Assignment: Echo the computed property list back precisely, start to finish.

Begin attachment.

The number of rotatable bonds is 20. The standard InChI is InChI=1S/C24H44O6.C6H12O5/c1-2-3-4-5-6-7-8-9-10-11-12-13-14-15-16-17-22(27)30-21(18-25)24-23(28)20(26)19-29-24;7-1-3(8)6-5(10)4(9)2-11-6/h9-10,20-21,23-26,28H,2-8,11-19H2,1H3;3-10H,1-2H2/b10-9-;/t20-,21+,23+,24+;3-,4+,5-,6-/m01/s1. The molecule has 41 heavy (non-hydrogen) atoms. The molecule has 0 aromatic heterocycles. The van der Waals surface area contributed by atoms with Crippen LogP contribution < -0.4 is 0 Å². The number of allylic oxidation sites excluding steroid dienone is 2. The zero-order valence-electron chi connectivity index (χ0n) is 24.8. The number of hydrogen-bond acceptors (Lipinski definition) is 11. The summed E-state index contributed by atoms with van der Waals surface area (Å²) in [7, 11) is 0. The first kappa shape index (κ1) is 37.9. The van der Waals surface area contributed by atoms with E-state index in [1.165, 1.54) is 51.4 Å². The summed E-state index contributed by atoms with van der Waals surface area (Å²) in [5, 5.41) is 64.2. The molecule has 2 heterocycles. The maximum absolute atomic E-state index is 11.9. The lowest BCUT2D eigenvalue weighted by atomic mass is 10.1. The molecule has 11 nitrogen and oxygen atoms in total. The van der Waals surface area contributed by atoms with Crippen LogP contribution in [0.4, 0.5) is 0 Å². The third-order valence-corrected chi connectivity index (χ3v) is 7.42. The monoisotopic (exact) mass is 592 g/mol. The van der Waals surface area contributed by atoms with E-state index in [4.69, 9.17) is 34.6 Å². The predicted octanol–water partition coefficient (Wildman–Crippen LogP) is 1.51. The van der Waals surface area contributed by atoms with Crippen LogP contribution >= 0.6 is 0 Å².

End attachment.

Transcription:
The number of rotatable bonds is 20. The standard InChI is InChI=1S/C24H44O6.C6H12O5/c1-2-3-4-5-6-7-8-9-10-11-12-13-14-15-16-17-22(27)30-21(18-25)24-23(28)20(26)19-29-24;7-1-3(8)6-5(10)4(9)2-11-6/h9-10,20-21,23-26,28H,2-8,11-19H2,1H3;3-10H,1-2H2/b10-9-;/t20-,21+,23+,24+;3-,4+,5-,6-/m01/s1. The molecule has 41 heavy (non-hydrogen) atoms. The molecule has 0 aromatic heterocycles. The van der Waals surface area contributed by atoms with Crippen LogP contribution < -0.4 is 0 Å². The number of allylic oxidation sites excluding steroid dienone is 2. The zero-order valence-electron chi connectivity index (χ0n) is 24.8. The number of hydrogen-bond acceptors (Lipinski definition) is 11. The summed E-state index contributed by atoms with van der Waals surface area (Å²) in [7, 11) is 0. The first kappa shape index (κ1) is 37.9. The van der Waals surface area contributed by atoms with E-state index in [1.165, 1.54) is 51.4 Å². The summed E-state index contributed by atoms with van der Waals surface area (Å²) in [5, 5.41) is 64.2. The molecule has 2 heterocycles. The maximum absolute atomic E-state index is 11.9. The lowest BCUT2D eigenvalue weighted by atomic mass is 10.1. The molecule has 11 nitrogen and oxygen atoms in total. The van der Waals surface area contributed by atoms with Crippen LogP contribution in [0.4, 0.5) is 0 Å². The third-order valence-corrected chi connectivity index (χ3v) is 7.42. The monoisotopic (exact) mass is 592 g/mol. The van der Waals surface area contributed by atoms with E-state index in [4.69, 9.17) is 34.6 Å². The predicted octanol–water partition coefficient (Wildman–Crippen LogP) is 1.51. The van der Waals surface area contributed by atoms with Crippen LogP contribution >= 0.6 is 0 Å².